Tired Of Whining About The 'Net





 By Doug Thompson

Tired of whining about the Internet


I’m fed up with newspaper folks whining about blogs.

You know why blogs are killing newspapers?

Two reasons. First, what we reporters do for a living is so much fun, thousands upon thousands of people will do it for free.

Second, and much more ominously, because there’s an endless supply of pre-packaged news.

Right now, somebody who is paid a lot more than I am is sending me a news release from some well-funded organization. Yep, as I’m typing this last sentence, there it is: The tone telling me that I have an e-mail. Sure enough, it’s from a public relations/marketing firm. The text is well-written and there’s a picture, too. I could take that news release and paste it whole into a text file and turn it in as news — if I had an editor who would let me.

Bloggers don’t have editors.

Ask yourself this question every time you read something, not just on a blog. Who wrote this? Where did it start?

The American marketing machine is huge, well-funded and filled with highly competent people. News gathering organizations of all kinds are outnumbered and outgunned.

If you’re a reporter, ask yourself this question: What do I do that’s better than this press release?

Covering a meeting is no great feat, even if you do it yourself and don’t rely on somebody text-messaging you from the meeting while you stay glued to your chair in front of your computer terminal.

I kept a blog while covering a general session of the state Legislature. I found the blog work about as difficult as writing summaries of stories for the daily news budget.

The blog experience got me thinking: What do I do that’s worth reading?

It’s not my technical skills or even my news judgment, not primarily. The main thing I have that most bloggers lack is an understanding of human nature. That doesn’t come as much from on-the-job experience as it does from the experience that really matters. I have kids. I have a mortgage. I’m married. I know what makes people tick. On the job, I’ve also seen a lot of people under great pressure. That teaches me a lot.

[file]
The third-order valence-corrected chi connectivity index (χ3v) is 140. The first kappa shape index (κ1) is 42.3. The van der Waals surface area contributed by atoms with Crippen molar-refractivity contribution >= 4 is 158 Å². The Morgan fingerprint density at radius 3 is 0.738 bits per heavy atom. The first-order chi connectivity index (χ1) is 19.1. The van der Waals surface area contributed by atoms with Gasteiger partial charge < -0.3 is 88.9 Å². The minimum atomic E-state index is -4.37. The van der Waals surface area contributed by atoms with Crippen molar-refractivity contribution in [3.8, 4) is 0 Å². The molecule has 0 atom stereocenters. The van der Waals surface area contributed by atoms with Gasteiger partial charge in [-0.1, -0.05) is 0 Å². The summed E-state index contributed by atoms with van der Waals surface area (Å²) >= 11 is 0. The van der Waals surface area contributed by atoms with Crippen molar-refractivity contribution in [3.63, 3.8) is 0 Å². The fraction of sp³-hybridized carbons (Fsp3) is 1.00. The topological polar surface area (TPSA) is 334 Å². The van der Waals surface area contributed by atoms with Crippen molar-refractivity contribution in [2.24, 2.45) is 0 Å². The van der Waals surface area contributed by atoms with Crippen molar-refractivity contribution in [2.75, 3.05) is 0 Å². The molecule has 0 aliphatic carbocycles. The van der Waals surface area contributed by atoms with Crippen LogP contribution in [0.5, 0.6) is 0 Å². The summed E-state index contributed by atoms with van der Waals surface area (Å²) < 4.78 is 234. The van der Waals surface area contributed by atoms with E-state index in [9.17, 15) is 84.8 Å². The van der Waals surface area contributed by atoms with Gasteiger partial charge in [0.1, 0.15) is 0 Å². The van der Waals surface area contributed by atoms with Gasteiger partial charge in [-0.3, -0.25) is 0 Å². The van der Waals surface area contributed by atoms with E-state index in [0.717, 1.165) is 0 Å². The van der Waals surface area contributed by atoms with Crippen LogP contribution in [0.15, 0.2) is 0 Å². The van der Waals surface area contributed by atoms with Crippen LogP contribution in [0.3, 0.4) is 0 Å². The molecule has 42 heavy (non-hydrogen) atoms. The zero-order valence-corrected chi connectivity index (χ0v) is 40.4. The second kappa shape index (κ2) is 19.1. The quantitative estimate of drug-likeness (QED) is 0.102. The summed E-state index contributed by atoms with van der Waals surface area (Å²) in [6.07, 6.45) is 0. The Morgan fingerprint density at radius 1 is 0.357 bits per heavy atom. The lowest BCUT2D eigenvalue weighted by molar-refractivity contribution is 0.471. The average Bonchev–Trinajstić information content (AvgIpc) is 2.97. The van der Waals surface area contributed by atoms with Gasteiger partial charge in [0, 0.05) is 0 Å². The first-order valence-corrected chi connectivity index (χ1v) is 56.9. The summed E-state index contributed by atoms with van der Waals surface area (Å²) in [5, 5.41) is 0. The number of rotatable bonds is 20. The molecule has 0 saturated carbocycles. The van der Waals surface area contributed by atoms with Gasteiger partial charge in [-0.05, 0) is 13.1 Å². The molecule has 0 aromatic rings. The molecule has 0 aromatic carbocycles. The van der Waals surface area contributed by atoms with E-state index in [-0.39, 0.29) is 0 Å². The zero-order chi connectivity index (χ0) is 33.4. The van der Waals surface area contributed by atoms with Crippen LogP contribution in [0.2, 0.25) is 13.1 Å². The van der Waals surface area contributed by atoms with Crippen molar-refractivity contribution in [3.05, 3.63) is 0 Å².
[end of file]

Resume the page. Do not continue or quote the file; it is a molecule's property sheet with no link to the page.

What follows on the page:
Then there’s the technical side. I can explain what the state General Improvement Fund is in one simple sentence. I don’t have to call it “pork” all the time. “Pork” can be true but is usually inaccurate. GIF fund spending for a new stage for a duck-calling contest in Stuttgart is pork. Spending for a new dorm at any one of our state-run colleges or universities is not.

I don’t write about wide, wild swings in state revenues when what we’re really talking about is a few tenths of a decimal point, percentage-wise.

I can use a spreadsheet. I often choose to do so.

I usually know what’s going to happen at a given government decision-making event before it happens. It’s no great knack. The tobacco tax came up for a vote in the House, for instance. Bloggers breathlessly asked me if the needed super-majority of 75 votes was there. I replied that one has to presume that the Speaker of the House knows how to count.

My blog lacked a certain breathless, edge-of-your-seat quality, shall we say.

Max Brantley of the Arkansas Times oversees what is probably the most-read political blog in Arkansas. It’s no coincidence that he’s a former city editor for a now-defunct statewide newspaper. It helps that he’s clearly obsessed, too.

The real differences between reporters and bloggers is — or should be — that reporters know what news is and aren’t easily fooled.

So, are people willing to pay for that?

I don’t know yet. Want to or not, I’m going to find out. Either way, I’m not going to whine about it.

Categories: Features